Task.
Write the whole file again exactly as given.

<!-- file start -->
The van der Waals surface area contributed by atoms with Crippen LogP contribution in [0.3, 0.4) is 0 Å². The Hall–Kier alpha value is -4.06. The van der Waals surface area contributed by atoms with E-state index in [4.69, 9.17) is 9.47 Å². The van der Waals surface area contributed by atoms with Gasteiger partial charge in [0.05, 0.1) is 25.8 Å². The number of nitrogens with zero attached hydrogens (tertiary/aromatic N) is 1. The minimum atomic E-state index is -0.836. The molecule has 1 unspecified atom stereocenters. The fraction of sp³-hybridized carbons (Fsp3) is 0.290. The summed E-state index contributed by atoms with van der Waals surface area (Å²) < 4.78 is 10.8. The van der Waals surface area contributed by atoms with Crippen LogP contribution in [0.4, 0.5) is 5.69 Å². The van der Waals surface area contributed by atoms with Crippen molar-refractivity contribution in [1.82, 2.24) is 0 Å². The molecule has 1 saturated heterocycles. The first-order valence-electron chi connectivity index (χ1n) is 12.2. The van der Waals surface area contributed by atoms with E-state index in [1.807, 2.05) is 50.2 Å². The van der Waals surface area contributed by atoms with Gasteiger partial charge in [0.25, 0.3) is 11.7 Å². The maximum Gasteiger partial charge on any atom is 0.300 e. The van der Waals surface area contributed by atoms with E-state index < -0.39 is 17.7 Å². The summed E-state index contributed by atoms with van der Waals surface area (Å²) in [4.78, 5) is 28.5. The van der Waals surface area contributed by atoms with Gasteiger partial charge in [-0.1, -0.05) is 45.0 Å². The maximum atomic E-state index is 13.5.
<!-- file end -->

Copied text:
The van der Waals surface area contributed by atoms with Crippen LogP contribution in [0.3, 0.4) is 0 Å². The Hall–Kier alpha value is -4.06. The van der Waals surface area contributed by atoms with E-state index in [4.69, 9.17) is 9.47 Å². The van der Waals surface area contributed by atoms with Gasteiger partial charge in [0.05, 0.1) is 25.8 Å². The number of nitrogens with zero attached hydrogens (tertiary/aromatic N) is 1. The minimum atomic E-state index is -0.836. The molecule has 1 unspecified atom stereocenters. The fraction of sp³-hybridized carbons (Fsp3) is 0.290. The summed E-state index contributed by atoms with van der Waals surface area (Å²) < 4.78 is 10.8. The van der Waals surface area contributed by atoms with Crippen LogP contribution in [0.4, 0.5) is 5.69 Å². The van der Waals surface area contributed by atoms with Crippen molar-refractivity contribution in [1.82, 2.24) is 0 Å². The molecule has 1 saturated heterocycles. The first-order valence-electron chi connectivity index (χ1n) is 12.2. The van der Waals surface area contributed by atoms with E-state index in [1.807, 2.05) is 50.2 Å². The van der Waals surface area contributed by atoms with Gasteiger partial charge in [0.25, 0.3) is 11.7 Å². The maximum Gasteiger partial charge on any atom is 0.300 e. The van der Waals surface area contributed by atoms with E-state index < -0.39 is 17.7 Å². The summed E-state index contributed by atoms with van der Waals surface area (Å²) in [4.78, 5) is 28.5. The van der Waals surface area contributed by atoms with Gasteiger partial charge in [-0.1, -0.05) is 45.0 Å². The maximum atomic E-state index is 13.5.